Lobert was part of an eight-player trade between the Philadelphia Phillies and Reds in November of 1910. He hit .285 in 147 games in 1911, leading the league with 38 sacrifice hits. He scored 94 runs, stole 40 bases, hit 20 doubles and nine triples, while setting career highs with nine homers and 72 RBIs. Lobert hit .327 in 65 games in 1912, but he suffered multiple injuries throughout the year. He injured his back in April, injured his knee in May (which cost him two months), then the knee injury knocked him out for the season in late August. He was healthy enough to play 150 games in 1913, when he batted .300 with 41 steals, 11 triples, 55 RBIs and career highs of 98 runs and 28 doubles. Lobert hit .275 in 135 games in 1914, with 83 runs scored, 24 doubles, 52 RBIs and 31 steals. After the season ended, he was traded to the New York Giants for three players. He stayed in New York for his final three seasons in the majors, but he saw less time each year. He played 106 games in 1915, hitting .251 with 46 runs scored and 38 RBIs. The injuries and age clearly took their toll, as he went 14-for-29 in stolen bases. He played 98 games total in his final two seasons, mostly off of the bench, racking up just 144 plate appearances during the 1916-17 seasons.

Lobert was a .274 hitter in 1,317 games over 14 seasons, with 641 runs scored, 481 RBIs, and he stole 316 bases during his career. After his playing days, he managed four years in the minors, then briefly took the helm of the Phillies in 1938. Four years later he managed the team to a 42-109 record in his only full season as a big league manager. His real name was John, but his German ancestry led to the nickname Hans, as well as Honus on occasion. Lobert was signed by the Pirates after playing at Carnegie Mellon University in Pittsburgh and he came from a big baseball family. His brother Frank Lobert played one year in the majors. His cousin Joe Schultz Sr. played 11 years in the majors, including one year (1916) with the Pirates. Joe’s son Joe Schultz Jr., played nine years in the majors, spending his first three years (1939-41) with the Pirates.

Garrett Olson, pitcher for the 2011 Pirates.  He was a first round draft pick out of Cal Poly State by the Orioles in 2005, selected 48th overall. He debuted in the New York-Penn League and finished his first season in High-A, making three starts for Frederick of the Carolina League. He had a combined 1.99 ERA in 54.1 innings, with 59 strikeouts. In 2006, Olson made 14 starts each with Frederick and Bowie of the Double-A Eastern League, with slightly better results at the lower level. He had a 10-9, 3.10 record in 165.2 innings, with 162 strikeouts. In 2007, he made 22 starts in Triple and posted a 3.16 ERA. He debuted in the majors in July and made a total of seven starts for the Orioles, going 1-3, 7.79 in 32.1 innings, with 28 walks and 28 strikeouts. Olson made 26 starts in the majors in 2008, posting a 9-10, 6.65 record in 132.2 inning. In January of 2009, he was traded by the Orioles to the Chicago Cubs. Just ten days later, he and former Pirates shortstop Ronny Cedeno were dealt together to the Mariners.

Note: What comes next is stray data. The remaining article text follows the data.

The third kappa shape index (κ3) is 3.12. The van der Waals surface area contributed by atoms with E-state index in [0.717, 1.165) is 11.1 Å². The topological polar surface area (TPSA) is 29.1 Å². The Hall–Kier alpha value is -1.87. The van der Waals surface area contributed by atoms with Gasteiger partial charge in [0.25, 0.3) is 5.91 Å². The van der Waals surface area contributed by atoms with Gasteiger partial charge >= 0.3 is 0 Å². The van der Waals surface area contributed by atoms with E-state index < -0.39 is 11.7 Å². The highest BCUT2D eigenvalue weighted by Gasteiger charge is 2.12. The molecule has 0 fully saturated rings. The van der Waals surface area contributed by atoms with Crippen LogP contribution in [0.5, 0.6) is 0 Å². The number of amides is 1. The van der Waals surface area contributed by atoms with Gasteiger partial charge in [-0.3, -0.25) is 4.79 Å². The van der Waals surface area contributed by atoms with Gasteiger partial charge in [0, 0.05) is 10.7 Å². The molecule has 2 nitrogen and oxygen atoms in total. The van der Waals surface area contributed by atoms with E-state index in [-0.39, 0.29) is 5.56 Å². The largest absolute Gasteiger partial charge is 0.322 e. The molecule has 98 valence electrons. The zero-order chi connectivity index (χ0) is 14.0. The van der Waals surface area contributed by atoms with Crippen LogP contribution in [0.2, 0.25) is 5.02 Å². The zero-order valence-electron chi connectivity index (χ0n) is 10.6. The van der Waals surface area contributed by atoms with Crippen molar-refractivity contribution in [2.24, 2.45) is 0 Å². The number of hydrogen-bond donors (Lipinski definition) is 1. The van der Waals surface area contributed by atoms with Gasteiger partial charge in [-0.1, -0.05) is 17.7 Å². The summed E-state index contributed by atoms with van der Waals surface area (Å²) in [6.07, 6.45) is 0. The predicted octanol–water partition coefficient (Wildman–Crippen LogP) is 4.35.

Olson made 11 starts and 20 relief appearances for the 2009 Mariners. He went 3-5, 5.60 in 80.1 innings. He switched to full-time relief in 2010 and made 35 appearances, going 0-3, 4.54 in 37.2 innings. The Pirates selected him off waivers from the Mariners in March of 2011. He made the Opening Day roster and pitched four games in relief before being sent to the minors, where he pitched for Triple-A Indianapolis for the rest of the season. Olson gave up one run on two hits and three walks in 4.1 innings with the Pirates. He was released after the season ended. He signed as a free agent with the New York Mets in December of 2011 and pitched one big league game in 2012. In his lone game for the Mets, which ended up being his final big league game, Olson faced five batters. He recorded one out, allowed three hits and issued one walk. All four runs scored, leaving him with a 108.00 for his final season. In parts of six seasons in the majors, he had a 14-22, 6.26 record in 287.2 innings over 104 games, 44 as a starter. After leaving the Mets, he signed with the Oakland A’s as a free agent, but got released during Spring Training in 2013. He finished his career with one season in Korea (2013), where he had a 6.52 ERA in ten starts.